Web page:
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Re: VMs: Giordano Bruno, was Re: Astrology etc.

Hi Pam,
This is certainly of interest IMHO. If it s not a mere hoax or nonsense, VMS is obviously a means of communication, like hopefully every writing...
As you know, I am not certain that it only deals with astronomy/astrology.
Yes, VMS is said to contain two "hands" at least, but I am not aware that there is any theory
according to which he was written by two authors. Or are you thinking of JD and EK? BTW are there any clues that they wrote something together?
About GB I agree that he is a demonstration of the interest of secretly supporting certain ideas, given the general intolerance of the time. But I doubt that the botanical
part of VMS for instance is only part of the disguise. I see no reason to consider that
this one and not for instance the balneo section or...the astronomical/astrological
one is/are aiming at concealing the actual message to convey.
Since you are proposing the word Steganographia, I would answer that in that case the best
place for hidding the "criminal" thought to deliver would be the paintings in general, and not
at this stage such or such part of the paintings.
What I could add as an alchemy student is that as already said in the list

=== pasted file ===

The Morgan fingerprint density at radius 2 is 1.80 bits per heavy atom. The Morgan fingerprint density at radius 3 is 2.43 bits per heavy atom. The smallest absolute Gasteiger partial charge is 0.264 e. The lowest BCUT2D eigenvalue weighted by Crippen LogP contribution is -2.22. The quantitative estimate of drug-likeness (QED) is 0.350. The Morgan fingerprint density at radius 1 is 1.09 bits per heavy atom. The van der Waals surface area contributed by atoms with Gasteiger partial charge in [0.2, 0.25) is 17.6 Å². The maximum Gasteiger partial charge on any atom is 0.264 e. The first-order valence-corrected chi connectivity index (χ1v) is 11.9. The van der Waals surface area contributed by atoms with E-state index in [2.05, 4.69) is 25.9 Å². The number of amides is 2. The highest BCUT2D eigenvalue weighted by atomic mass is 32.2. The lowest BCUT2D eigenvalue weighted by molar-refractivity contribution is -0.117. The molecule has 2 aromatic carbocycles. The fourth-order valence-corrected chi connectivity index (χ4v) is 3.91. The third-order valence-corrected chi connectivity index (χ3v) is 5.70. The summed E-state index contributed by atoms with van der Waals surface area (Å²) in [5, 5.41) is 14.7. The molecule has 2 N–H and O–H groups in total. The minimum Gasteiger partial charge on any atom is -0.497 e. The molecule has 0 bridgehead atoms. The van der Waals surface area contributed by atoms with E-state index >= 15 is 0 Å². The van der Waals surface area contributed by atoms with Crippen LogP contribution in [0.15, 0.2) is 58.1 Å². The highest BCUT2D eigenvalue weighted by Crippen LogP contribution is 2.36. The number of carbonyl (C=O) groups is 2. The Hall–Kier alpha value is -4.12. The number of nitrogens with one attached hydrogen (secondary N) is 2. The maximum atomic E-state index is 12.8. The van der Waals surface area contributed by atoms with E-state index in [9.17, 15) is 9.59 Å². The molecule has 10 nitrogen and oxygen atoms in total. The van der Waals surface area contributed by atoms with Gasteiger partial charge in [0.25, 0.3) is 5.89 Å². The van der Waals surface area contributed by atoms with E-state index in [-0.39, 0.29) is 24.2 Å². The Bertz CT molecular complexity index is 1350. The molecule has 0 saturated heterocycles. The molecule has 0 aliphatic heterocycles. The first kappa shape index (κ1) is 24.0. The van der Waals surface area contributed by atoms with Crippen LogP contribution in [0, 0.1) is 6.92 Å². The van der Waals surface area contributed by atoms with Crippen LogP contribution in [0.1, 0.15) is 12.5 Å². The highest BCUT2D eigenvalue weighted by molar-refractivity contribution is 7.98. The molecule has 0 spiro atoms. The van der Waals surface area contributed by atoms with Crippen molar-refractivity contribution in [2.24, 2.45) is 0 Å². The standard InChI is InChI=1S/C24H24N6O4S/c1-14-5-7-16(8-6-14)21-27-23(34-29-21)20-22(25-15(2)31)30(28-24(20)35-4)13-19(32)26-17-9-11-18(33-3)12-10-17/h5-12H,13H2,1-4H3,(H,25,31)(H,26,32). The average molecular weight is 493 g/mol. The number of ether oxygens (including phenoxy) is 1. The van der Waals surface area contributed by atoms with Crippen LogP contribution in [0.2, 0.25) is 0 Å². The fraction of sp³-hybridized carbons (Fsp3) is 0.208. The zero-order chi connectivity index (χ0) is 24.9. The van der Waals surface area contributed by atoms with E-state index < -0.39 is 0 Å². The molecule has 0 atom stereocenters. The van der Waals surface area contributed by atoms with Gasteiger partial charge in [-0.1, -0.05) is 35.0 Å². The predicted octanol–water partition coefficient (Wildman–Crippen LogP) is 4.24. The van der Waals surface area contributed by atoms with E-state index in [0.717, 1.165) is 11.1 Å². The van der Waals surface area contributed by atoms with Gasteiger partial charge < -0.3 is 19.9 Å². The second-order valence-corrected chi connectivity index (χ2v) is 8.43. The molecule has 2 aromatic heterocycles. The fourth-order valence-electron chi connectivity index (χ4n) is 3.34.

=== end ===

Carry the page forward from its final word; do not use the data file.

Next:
there are often more significance in carvings of alchemy books than in the
texts themselves (when the two "languages" are present in the same work).
An other point is that very often the essential part of a writing is a short one,
in a text for instance, and is at first glance unseen especially by an ignorant
reader, because the rest of the writing is common or even meaningless. I have at least
one example of this in mind, but of course it s off topic (;-)).
I have also the experience that in Renaissance and even after there were significant differences between certain printed books and copied ms which moved around under
cover. I already wrote that too in the list about Trithemius.
Finally, would your hypothesis be right, we should be in a position to think that
there are or (alas) there were more exemplars of the VMS or more even probably
additional sheets with the key for it. In fact we are sure of this, more or less, since some
pages of our present VMS are obviously missing.

Pamela Richards <spirlhelix@xxxxxxxxx> wrote:
Hi, Jean

I wonder if anyone has been exploring the idea that
the VMs might have been used as a means of
communication between two or several
astronomers/astrologers. It is said to contain two
languages, and it has been suggested there are two
authors at least. . . when we see the outcome of
Bruno's ideas, we know that certain individuals were
courting disaster by writing about these things. What
if they used a book which looked like a medieval
botanical to pass messages to one another, a la
Steganographia? Such a book, although no doubt kept
under cover, may have appeared intermittently in
trnasit between coreespondents, thus creating the
urgent need for heavy encryption.

Wondering. . .



--- jean-yves artero wrote:

> Hi Rene, Pam and everyone.
> > OT, Sorry don't remember wether this means on or off
> topic. Here is an abstract of Jim Reeds
> bibliography, as requested. It s the number 35 or so